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Success stories: aboriginal students and access to post-secondary education
Joan L. Brett (author)Willow Brown (Thesis advisor)University of Northern British Columbia (Degree granting institution)
Master of Education (MEd)
Number of pages in document: 109
This narrative study shares and honours the experiences of five Aboriginal students in grades 10 through 12 and my own personal story from Prince George, BC. The purpose of the study was to identify contributing influences that encouraged success for Aboriginal student participants, as seen by the students themselves. The narratives revealed barriers the students had to overcome in order to fulfill their goals and the way they explored their own interests to discover their strengths. Student narratives revealed leaders and mentors that contributed to their success these people varied from friends to family and many other community and school-based people. The academic and social success of these students varied and created interesting stories that may inform the development of programs to support Aboriginal youth. The school that participated in the study has a process that encourages Aboriginal students to succeed although that process is not thoroughly examined the student stories reveal the success of the process along with other family and community influences. A common thread throughout these stories is competency. Although these students appeared to have little access to culturally responsive teaching, the common foundation of their success was skill development in an area they were proud of and that contributed to a goal for post-secondary achievement. --P. ii.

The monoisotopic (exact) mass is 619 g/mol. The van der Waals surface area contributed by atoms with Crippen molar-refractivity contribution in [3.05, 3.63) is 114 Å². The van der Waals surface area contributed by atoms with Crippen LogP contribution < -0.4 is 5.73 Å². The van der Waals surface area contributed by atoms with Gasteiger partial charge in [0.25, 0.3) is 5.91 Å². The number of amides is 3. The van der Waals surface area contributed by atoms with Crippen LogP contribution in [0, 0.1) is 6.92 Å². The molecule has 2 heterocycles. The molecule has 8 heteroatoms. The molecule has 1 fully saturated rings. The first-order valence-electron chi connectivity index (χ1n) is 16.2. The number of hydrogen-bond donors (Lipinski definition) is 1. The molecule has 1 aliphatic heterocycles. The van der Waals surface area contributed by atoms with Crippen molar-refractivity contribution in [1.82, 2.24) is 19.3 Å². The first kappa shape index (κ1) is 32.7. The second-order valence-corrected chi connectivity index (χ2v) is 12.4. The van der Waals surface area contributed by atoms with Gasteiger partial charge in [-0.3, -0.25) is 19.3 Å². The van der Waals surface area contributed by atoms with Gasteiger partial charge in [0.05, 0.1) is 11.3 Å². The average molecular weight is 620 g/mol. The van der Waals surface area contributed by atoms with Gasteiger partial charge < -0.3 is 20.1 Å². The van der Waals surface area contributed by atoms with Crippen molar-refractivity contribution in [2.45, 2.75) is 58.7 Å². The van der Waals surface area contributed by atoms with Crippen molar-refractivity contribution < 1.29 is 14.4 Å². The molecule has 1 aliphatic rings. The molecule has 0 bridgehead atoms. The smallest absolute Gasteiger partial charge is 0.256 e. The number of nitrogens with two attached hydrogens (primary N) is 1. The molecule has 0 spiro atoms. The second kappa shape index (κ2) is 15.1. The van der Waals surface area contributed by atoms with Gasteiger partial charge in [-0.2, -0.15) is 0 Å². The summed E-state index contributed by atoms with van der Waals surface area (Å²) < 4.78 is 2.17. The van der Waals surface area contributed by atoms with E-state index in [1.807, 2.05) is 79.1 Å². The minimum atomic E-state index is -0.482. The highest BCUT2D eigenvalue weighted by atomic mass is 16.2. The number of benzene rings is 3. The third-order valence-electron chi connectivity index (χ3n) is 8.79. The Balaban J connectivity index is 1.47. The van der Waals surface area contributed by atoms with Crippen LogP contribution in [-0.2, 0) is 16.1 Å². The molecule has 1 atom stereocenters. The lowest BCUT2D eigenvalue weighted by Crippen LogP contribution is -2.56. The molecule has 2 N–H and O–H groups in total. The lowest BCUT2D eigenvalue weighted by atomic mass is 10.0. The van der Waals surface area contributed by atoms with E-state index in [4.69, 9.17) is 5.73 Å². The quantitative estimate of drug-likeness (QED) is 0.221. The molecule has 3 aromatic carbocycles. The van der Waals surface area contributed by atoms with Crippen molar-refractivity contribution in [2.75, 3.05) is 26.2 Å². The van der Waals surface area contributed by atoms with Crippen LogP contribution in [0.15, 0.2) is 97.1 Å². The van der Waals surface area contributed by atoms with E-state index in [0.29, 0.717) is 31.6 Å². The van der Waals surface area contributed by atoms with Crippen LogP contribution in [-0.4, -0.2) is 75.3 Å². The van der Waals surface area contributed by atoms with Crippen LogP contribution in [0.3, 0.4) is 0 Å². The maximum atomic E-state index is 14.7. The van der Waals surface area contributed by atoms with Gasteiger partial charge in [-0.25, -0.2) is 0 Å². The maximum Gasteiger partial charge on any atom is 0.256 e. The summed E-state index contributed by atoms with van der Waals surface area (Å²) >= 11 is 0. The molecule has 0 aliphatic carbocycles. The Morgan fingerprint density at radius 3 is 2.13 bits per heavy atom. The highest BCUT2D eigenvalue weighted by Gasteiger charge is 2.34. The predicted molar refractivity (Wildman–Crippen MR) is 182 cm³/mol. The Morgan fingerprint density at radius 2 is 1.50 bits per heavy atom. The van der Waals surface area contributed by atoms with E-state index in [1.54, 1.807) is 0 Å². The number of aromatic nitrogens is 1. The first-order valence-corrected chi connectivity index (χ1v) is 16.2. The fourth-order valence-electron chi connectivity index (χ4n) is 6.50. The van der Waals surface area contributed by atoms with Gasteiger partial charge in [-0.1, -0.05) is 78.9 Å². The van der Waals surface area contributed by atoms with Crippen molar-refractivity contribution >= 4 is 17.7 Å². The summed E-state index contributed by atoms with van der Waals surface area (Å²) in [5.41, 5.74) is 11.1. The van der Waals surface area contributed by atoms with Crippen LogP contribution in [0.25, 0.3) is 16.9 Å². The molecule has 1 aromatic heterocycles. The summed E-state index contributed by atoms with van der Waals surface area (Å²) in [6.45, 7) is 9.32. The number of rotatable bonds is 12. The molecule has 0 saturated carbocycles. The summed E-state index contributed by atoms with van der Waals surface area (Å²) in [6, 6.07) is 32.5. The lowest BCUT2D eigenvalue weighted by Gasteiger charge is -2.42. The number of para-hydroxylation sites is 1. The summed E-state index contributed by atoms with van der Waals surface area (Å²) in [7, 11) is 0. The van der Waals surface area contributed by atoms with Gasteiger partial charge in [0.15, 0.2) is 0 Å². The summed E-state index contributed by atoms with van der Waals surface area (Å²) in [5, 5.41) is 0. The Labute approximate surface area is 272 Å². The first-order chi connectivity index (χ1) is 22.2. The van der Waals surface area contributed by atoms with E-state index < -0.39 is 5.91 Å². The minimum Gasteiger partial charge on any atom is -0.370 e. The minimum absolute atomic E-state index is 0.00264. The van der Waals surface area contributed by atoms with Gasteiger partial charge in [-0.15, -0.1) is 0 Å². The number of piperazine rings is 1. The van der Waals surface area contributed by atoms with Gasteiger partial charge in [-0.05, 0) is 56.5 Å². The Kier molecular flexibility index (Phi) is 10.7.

Native peoples -- Education (Secondary) -- British Columbia -- Prince George.High school graduates -- British Columbia -- Prince George.Educational attainment -- British Columbia -- Prince George.Indian students -- Education (Secondary) -- British Columbia -- Prince George.Indians of North America -- Education (Secondary) -- British Columbia -- Prince George.